Circular fashion: Isko presents industrial process for separating cotton from polyester
Turkish denim producer Isko has inked a licence deal with the Hong Kong Research Institute for Textiles and Apparel (HKRITA), whose ‘Green Machine’ is said to make it possible to separate cotton fibre from polyester. A complicated production process that is a necessary condition to making the fashion supply chain truly circular.
Through this partnership, Isko is looking to lay the foundation for a future range of 100% recycled materials. The Green Machine is still at the pilot stage of its development, and Isko wants to make its own contribution to it. The company is currently developing GRS (Global Recycle Standard)-certified fabrics, made for over 50% with recycled materials.
The Green Machine uses a hydrothermal treatment that is able to dissolve cotton, transforming it into cellulose powder which is then separated from the polyester fibres present in blended fabrics, leaving the fibres 98% intact. The treatment reportedly needs only two hours to work, making its adoption at scale a possibility. Besides water and heat, the machine only uses 5% of chemical products, which are said to be “green and biodegradable.”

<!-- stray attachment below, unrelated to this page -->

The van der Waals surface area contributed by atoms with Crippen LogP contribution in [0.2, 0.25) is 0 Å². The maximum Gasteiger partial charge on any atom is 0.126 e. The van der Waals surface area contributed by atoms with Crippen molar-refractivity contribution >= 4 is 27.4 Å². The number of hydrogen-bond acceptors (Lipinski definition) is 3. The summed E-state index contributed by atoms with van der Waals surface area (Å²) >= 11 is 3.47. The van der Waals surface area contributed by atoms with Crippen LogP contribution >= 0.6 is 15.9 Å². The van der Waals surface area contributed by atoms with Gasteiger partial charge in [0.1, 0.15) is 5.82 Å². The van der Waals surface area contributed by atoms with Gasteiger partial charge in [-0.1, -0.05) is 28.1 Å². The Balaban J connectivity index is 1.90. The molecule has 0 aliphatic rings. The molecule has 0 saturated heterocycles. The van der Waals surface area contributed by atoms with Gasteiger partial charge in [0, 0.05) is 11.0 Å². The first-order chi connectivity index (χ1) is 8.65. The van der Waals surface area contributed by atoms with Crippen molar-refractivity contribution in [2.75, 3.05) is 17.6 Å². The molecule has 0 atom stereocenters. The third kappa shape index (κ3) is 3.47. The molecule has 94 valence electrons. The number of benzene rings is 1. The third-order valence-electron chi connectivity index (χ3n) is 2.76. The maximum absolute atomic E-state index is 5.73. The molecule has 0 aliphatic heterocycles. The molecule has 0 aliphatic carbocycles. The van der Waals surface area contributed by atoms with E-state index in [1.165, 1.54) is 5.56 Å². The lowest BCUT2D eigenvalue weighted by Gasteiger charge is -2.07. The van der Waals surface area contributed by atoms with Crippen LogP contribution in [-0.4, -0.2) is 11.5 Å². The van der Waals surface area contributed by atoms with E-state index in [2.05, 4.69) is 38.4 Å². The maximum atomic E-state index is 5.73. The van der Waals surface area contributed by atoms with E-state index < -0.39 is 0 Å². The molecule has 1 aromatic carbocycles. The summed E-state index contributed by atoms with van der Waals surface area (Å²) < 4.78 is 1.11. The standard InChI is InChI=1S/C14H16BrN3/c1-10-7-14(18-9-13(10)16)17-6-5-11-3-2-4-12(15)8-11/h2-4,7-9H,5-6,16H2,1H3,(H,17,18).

“The Green Machine is a revolutionary recycling technology. Seeing this project becoming truly commercially viable is wonderful,” said Edwin Keh, general manager of HKRITA. The institute is backed by the H&M Foundation, and last year it signed an agreement with Indonesian textile producer Kahatex. “Our investment in this novel technology marks a new milestone towards our vision of total circularity,” said the CEO of Isko, Fatih Konukoglu.
Polyester recycling is a strategic solution since, in 2019, this fibre accounted for no less than 52.6% of the textiles produced worldwide, way ahead of cotton, whose share was 23.3%. Of the 57.7 million metric tons of polyester produced, only 14% were generated through recycling. Availability of recycled polyester was further reduced by the ban on exporting various types of waste to China, among them PET (chiefly plastic bottles), which is widely used in recycling.
Polyester recycling isn’t the only future prospect for the fashion supply chain in terms of circularity. Fashion for Good, the association which includes fashion groups like Adidas, C&A, Kering, Otto Group and PVH Corp., has announced it is working collectively on polyhydroxyalkanoates, or PHA fibres, a type of naturally produced, biodegradable polyester.
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